Conjugation of Bonds

Conjugation of Bonds


one of the most important types of intramolecular interaction of atoms and bonds in organic compounds. Conjugation results from the interaction of the electronic structures of the atoms, primarily the structures of valence electrons. The major feature of conjugation is the distribution throughout the conjugated system of the electron density, which is made up of p and π electrons.

One type of conjugated system is characterized by an alternation of single with multiple—double or triple—bonds. This type is referred to as π, π conjugation and can be seen below in butadiene (I). (Here and elsewhere, bold-faced lines and dots are used to indicate a conjugated system.) A second type of conjugated system, known pπ conjugation, is made up of a multiple bond and an atom having a free electron cloud (II). An example is seen in vinyl chloride (II). A third type of system, known as σ,π conjugation, includes a multiple bond and a single bond capable of conjugation. The example here is chloromercuriacetal-dehyde (III). A fourth type, σ, σ conjugation, includes two single bonds capable of conjugation. Ethanol mercuric chloride (IV) has a system of this type. This classification of conjugated systems was suggested in the early 1950’s by A. N. Nesmeianov.

A feature common to all conjugated systems is the dispersal of the electron density of the p and π electrons throughout the conjugated system. This dispersal determines the physical and chemical properties of the molecule. Thus, single bonds take on certain characteristics of double bonds, for example, shorter bond lengths. In butadiene, the length of the central C-C is 1.46 angstroms rather than the 1.54 angstroms expected of a single bond. The effect of conjugated bonds is also seen in ultraviolet and infrared spectra and in dipole moments. The most characteristic chemical feature of conjugated systems is the capacity to enter into reactions with the participation not only of one multiple bond but of the entire conjugated system as a whole. The addition of hydrogen chloride to butadiene serves as an example:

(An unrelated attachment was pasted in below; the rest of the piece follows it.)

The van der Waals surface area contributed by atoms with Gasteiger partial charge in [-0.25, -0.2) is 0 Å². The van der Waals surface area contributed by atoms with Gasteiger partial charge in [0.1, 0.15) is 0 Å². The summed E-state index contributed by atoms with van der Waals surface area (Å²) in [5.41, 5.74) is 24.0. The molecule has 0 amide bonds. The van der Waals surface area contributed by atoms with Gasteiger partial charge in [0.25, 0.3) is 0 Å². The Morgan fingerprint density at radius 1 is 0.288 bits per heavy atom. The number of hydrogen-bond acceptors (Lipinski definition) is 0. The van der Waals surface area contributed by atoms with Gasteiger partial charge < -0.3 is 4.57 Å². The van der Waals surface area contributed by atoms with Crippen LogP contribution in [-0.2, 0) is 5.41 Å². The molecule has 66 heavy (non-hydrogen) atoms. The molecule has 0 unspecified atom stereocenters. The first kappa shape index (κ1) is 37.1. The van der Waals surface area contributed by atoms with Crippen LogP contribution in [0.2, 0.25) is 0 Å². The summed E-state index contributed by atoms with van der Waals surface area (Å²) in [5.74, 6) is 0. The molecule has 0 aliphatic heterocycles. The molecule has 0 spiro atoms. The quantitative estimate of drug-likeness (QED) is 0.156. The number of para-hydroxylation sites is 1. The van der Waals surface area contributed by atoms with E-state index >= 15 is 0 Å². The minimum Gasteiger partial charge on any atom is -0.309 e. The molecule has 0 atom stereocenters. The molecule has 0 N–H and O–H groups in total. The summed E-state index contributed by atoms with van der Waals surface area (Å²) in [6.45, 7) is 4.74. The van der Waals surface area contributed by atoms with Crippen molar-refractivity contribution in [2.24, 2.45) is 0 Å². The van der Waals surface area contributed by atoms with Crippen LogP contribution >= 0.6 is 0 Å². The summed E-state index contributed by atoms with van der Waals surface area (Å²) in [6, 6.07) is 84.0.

The relative quantities of the two products depend on the nature of the conjugated system, the reagent used in the reaction, and the conditions of the reaction. Conjugation lowers the internal energy of a molecule and, consequently, enhances stability. The value of the energy of conjugation ranges between several kilo-calories/mole and tens of kilocalories/mole. For butadiene the value is 3.6 kilocalories/mole, while for benzene it is 35 kilocalories/mole (1 kilocalorie/mole = 4.19 kilojoules/mole).

The actual distribution to the electron density in a conjugated system cannot be expressed by simple structural formulas. A more accurate picture is obtained by sets of contributing structures and by formulas in which the bonds are represented by dotted lines (one-and-a-half bonds) and the direction of electron shift is represented by curved arrow:

Conjugation of bonds requires that the participating electronic structures be located in the same plane. Molecules whose structures do not permit this arrangement are said to exhibit steric hindrance to conjugation. Thus, in frans-stilbene (a), according to data from the ultraviolet spectrum, a stronger conjugation is found than in cis-stilbene (b), where the benzene nuclei cannot be accommodated in the same plane as the double bond: